As usual, polling organizations are attempting to predict the results of the general election months before it actually takes place. According to Real Clear Politics' poll aggregator, Hillary Clinton would beat Donald Trump in the general election by slightly over six points. That is, if they become the official nominees in July. For Trump, the Republican nomination became all but certain after both Ted Cruz and John Kasich dropped out of the race. Clinton, on the other hand, still has some work to do. After winning the West Virginia primary by a landslide, Bernie Sanders pledged to remain in the game until the final vote is recorded.
A multitude of maps have been created to illustrate how a Clinton-Trump clash could pan out in November. And it's bad news for the Empire State real estate man. The Washington Post's Chris Cillizza related Trump's projected difficulty to the Republican's growing "demographic problem." In the past couple of decades, for example, even moderate Republicans have had a tough time winning minority votes. Given that he's used such harsh language toward Muslims and Mexican immigrants, that issue could very well be the straw that breaks Trump's campaign.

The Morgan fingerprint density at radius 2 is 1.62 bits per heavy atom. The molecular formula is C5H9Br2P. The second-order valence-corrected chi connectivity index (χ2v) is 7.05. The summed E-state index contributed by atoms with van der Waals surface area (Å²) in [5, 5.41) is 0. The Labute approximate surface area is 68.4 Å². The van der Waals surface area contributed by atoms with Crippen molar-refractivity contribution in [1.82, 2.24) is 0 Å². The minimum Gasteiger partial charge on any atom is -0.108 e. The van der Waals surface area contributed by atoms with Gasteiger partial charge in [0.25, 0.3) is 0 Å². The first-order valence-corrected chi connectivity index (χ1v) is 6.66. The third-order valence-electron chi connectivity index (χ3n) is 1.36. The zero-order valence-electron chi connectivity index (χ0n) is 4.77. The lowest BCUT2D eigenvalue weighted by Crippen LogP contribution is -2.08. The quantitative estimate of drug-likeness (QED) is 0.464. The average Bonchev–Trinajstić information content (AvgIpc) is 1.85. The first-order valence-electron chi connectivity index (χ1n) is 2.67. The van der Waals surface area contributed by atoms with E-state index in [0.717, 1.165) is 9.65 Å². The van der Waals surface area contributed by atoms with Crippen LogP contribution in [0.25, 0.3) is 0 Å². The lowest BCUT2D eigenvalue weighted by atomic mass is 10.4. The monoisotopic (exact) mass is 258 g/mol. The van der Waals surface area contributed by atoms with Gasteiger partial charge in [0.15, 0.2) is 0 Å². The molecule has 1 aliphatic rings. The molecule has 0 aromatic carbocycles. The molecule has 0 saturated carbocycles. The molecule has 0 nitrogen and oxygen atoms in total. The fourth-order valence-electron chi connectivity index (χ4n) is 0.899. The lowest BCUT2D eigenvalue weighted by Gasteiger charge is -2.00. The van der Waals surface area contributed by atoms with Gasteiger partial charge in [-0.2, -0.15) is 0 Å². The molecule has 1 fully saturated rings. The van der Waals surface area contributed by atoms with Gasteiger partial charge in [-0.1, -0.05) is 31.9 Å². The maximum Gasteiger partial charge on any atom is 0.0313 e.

The inability to reach the minority population also affects the willingness of voters to commit to the party. The majority of Republican voters may support Trump, but aggressive candidates like him have also inspired some party members to switch allegiance. In short, the Republican Party is in danger of shrinking as more people, including minorities, fail to relate with its increasingly hardline stance. These maps illustrate how this might prevent Trump from winning the needed 270 out of 538 electoral votes.
1) 270 To Win
As the map shows, most blue states hold a greater number of electoral college votes than the red states Trump is projected to win.
2) National Public Radio
This map breaks it down into greater detail by highlighting which states are undecided but tend to lean to the left or right.
3) The New York Times
The publication calculated how much Trump would have to improve his polling in order to win the presidency.
4) University of Virginia Center For Politics
This map also records Republican and Democratic-leaning states, but categorizes 85 electoral votes as toss-ups, making it seem as though the race between Clinton and Trump is closer.
5) NBC News
NBC explains that the less unified party historically loses in the general election.
Clinton's in the lead, but she has yet to secure the Midwest.
And last but not least, this one even includes map from previous election years.